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2019 SL User Groups 30/3: TPVD Meeting and Singularity

Summer Edge; Inara Pey, June 2019, on FlickrSummer Edge, June 2019 – blog post

The following notes are taken from the TPV Developer meeting held on Friday, July 26th, 2019. A video of the meeting is embedded below, my thanks as always to Pantera for recording and providing it. The key points of discussion are provided below with time stamps to the relevant points in the video, which will open in a separate tab when clicked.

This was a short meeting with text chat around animation systems and options – please refer to the video for details.

SL Viewer

[0:00-1:48]

There have been no changes through the week with regards to the viewer pipelines. With the SL Feature Summit in week #31, it likely means there will be no updates then, either.

  • Current Release version 6.2.3.527758, formerly the Rainbow RC viewer promoted June 18th – No Change.
  • Release channel cohorts:
  • Project viewers:
    • 360 Snapshot project viewer, version 6.2.4.529111, July 16th.
    • Legacy Profiles viewer, version 6.2.3.527749, June 5th. Covers the re-integration of Viewer Profiles.
  • Linux Spur viewer, version 5.0.9.329906, promoted to release status 29th November 2017 – offered pending a Linux version of the Alex Ivy viewer code.
  • Obsolete platform viewer, version 3.7.28.300847, May 8th, 2015 – provided for users on Windows XP and OS X versions below 10.7.

Both Love Me Render and Rakes On Mesh are considered as being “very close” to promotion. However, as noted in my notes from the Content Creation meeting, BOM is going to be going through a QA review at the Lab, so Love Me Render might be the nearer of the two in terms of suitability for promotion.

SL Feature Summit

[1:51-2:00]

As noted, there is a SL Feature Summit in week 31, so there will also be no simulator releases next week.

Other Topics

UDP Messaging – Further Deprecation

[22:29-23:48]  There are still “a couple” of inventory-related UDP operations that need to be deprecated. This will not be a short-term change, however, as the corresponding HTTP operations handling has yet to be written. Once they have been, the UDP operations will be removed from the official viewer. Time – measured in months – will be allowed for TPVs to adopt the HTTP before the UDP is deprecated on the back end.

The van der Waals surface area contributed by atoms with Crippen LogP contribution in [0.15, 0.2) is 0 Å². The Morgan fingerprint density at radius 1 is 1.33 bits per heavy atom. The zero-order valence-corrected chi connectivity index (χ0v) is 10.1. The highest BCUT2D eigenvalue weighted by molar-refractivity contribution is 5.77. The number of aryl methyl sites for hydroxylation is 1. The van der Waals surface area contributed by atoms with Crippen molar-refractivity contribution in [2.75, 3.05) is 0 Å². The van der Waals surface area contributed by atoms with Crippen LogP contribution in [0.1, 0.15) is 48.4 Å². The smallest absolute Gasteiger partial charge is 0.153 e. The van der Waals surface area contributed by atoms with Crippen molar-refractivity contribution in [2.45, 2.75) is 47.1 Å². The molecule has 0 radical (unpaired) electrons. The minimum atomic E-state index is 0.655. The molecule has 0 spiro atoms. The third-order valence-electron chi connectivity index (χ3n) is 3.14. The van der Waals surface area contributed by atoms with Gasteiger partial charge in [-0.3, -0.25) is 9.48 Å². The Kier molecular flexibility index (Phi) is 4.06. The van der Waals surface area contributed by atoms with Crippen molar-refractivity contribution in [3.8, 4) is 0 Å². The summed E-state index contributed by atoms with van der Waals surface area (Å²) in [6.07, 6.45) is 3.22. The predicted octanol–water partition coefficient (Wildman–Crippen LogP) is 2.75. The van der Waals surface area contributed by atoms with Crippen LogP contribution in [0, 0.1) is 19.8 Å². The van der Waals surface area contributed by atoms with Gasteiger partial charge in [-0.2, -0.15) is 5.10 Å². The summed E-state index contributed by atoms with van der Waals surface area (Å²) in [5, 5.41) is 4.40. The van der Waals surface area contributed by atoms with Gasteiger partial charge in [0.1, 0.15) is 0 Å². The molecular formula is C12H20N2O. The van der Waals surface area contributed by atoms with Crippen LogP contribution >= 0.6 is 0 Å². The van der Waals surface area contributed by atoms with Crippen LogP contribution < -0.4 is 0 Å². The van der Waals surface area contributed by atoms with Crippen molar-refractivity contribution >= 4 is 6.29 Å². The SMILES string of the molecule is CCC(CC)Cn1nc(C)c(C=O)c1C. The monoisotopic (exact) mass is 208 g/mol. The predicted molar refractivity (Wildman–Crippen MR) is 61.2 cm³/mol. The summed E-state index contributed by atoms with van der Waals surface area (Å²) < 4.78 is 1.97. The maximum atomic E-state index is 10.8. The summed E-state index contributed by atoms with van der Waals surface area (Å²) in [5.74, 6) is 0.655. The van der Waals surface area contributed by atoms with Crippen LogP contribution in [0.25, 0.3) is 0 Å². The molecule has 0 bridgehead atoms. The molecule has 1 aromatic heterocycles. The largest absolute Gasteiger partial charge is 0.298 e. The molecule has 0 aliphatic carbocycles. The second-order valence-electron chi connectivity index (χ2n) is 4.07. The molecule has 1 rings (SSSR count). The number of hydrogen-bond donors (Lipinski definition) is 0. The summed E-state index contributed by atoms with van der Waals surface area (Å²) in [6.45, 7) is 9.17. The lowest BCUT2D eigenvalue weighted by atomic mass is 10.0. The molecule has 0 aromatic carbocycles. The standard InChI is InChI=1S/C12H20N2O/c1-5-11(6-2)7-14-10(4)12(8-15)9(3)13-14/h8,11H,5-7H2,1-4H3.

In Brief

  • [3:10-5:50] Can we have more than two shadow casting projectors? Short answer: not without measuring performance impact. Long answer: no further rendering type changes are up for consideration until after Love Me Render, EEP and BOM have been released. See also STORM-2147.
  • [4:04-4:17] OS X and OpenGL deprecation: the lab is still investigating options for Mac support after Apple deprecates OpenGL support.
  • [9:38-10:45] BUG-227350 – a feature request to allow LSL scripted toggling of voice on / off, which could be useful for guest-moderate talks, etc., when a land owner isn’t present – has been accepted by the Lab for consideration, but with the caveat the potential for abuse may prevent it being implemented. However, it stands as a good example of how to submit a feature request.

Singularity News

[16:59-17:33] Singularity was one of the viewers affected by the majority of UDP asset messaging paths being deprecated and removed from the back-endcode recently. While there are Singularity nightly builds to overcome the issue, there has yet to be an official full release – although this is being worked on. Commenting at the TPVD meeting, Inusaito Kanya stated:

We’re nearing release very soon, the build directed to on our site right now is http://links.singularityviewer.org/?to=nightly because we really don’t want anyone getting the UDP assets. We have Linux ready mostly and we’re working on a couple last minute fixes here and there but otherwise we should be good. Mostly graphics fixes and last minute UI touches[ still to be done].

 

Art, nature, and stories in Second Life

Ani’s Gallery: Anibrm Jung

Ani (Anibrm Jung) is an award-winning photographer in the physical world who has been active in Second Life since 2006. Based in the Netherlands, Ani has specialised in photographing nature, many of her images captured from her own garden, and all of them recorded using only natural light, with everything framed directly through the viewfinder, and with no subsequent cropping or image manipulation.

I’ve written about her photography on numerous occasions in this blog (see in particular, The art of nature in Second Life (2016) and A return to the Art of Nature in Second Life (2017)), as I’ve always found her photography absorbing and engaging.

Ani’s Gallery: Anibrm Jung

More recently, Ani had turned her attention to photography within Second life, where she has brought her eye for detail and composition fully to bear to create some of the most engaging studies of Second Life art, landscapes and avatars.

A selection of Ani’s art can be seen, appreciated and purchased through her new gallery, Ani’s Gallery and Home to Sibelius, and she recently invited me to pay a visit to view the gallery, which also includes an exhibition by another of my favourite artists, Cybele Moon.

Ani’s Gallery: Anibrm Jung

The gallery – located in a skybox – offers several spaces for exhibitions, with Ani’s work occupying the lower floor, and the guest exhibition space on the upper level.  The landing point sits within the lower level, in a hall that serves both as an exhibition space and as a reception foyer. This area has a focus on Ani’s physical world photography, which is as bewitching as ever, and includes several pieces captured from within Second Life, thus presenting an eye-catching mix.

The neighbouring hall focuses almost entirely on Ani’s Second Life photography which – as noted, includes the same richness of focus and attention to composition, angle, tone and detail that marks these pieces completely captivating – and don’t miss her cat photos, either! Upstairs, Cybele presents Travels Songs and Stories, another completing enthralling exhibition of her exceptional digital art which also can so marvellously combine the realms of the physical and the virtual – and which should never be missed.

Ani’s Gallery: Cybele Moon

Two remarkable artists together in a single gallery marks Ani’s Gallery a worthy destination for any lover of the arts and artistic expression in Second life.